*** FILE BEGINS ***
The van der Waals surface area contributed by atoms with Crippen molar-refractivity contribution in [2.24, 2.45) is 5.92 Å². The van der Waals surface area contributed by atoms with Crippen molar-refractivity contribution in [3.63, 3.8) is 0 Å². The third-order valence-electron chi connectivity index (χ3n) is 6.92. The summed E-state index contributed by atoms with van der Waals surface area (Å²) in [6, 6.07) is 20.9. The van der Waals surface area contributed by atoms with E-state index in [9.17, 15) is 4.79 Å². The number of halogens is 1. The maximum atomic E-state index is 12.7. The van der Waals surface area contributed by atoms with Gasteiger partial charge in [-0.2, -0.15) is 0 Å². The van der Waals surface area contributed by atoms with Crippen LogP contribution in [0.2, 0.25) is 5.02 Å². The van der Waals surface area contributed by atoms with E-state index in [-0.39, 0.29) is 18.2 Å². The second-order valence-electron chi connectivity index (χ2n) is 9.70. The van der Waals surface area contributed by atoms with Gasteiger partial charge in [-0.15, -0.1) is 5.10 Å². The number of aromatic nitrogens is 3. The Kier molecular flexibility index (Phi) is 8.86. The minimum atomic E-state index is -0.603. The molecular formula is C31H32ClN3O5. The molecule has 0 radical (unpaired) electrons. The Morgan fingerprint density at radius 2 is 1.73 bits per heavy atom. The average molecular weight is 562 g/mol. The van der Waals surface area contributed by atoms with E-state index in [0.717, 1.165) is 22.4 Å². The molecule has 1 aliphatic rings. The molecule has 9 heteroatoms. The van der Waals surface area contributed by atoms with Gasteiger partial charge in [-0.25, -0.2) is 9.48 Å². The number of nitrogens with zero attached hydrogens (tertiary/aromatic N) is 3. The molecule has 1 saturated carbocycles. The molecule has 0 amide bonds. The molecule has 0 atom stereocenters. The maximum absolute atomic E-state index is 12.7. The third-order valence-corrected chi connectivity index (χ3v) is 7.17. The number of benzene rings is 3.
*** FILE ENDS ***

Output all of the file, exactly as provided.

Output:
The van der Waals surface area contributed by atoms with Crippen molar-refractivity contribution in [2.24, 2.45) is 5.92 Å². The van der Waals surface area contributed by atoms with Crippen molar-refractivity contribution in [3.63, 3.8) is 0 Å². The third-order valence-electron chi connectivity index (χ3n) is 6.92. The summed E-state index contributed by atoms with van der Waals surface area (Å²) in [6, 6.07) is 20.9. The van der Waals surface area contributed by atoms with E-state index in [9.17, 15) is 4.79 Å². The number of halogens is 1. The maximum atomic E-state index is 12.7. The van der Waals surface area contributed by atoms with Gasteiger partial charge in [-0.2, -0.15) is 0 Å². The van der Waals surface area contributed by atoms with Crippen LogP contribution in [0.2, 0.25) is 5.02 Å². The van der Waals surface area contributed by atoms with E-state index in [-0.39, 0.29) is 18.2 Å². The second-order valence-electron chi connectivity index (χ2n) is 9.70. The van der Waals surface area contributed by atoms with Gasteiger partial charge in [-0.15, -0.1) is 5.10 Å². The number of aromatic nitrogens is 3. The Kier molecular flexibility index (Phi) is 8.86. The minimum atomic E-state index is -0.603. The molecular formula is C31H32ClN3O5. The molecule has 0 radical (unpaired) electrons. The Morgan fingerprint density at radius 2 is 1.73 bits per heavy atom. The average molecular weight is 562 g/mol. The van der Waals surface area contributed by atoms with E-state index in [0.717, 1.165) is 22.4 Å². The molecule has 1 aliphatic rings. The molecule has 9 heteroatoms. The van der Waals surface area contributed by atoms with Gasteiger partial charge in [-0.25, -0.2) is 9.48 Å². The number of nitrogens with zero attached hydrogens (tertiary/aromatic N) is 3. The molecule has 1 saturated carbocycles. The molecule has 0 amide bonds. The molecule has 0 atom stereocenters. The maximum absolute atomic E-state index is 12.7. The third-order valence-corrected chi connectivity index (χ3v) is 7.17. The number of benzene rings is 3.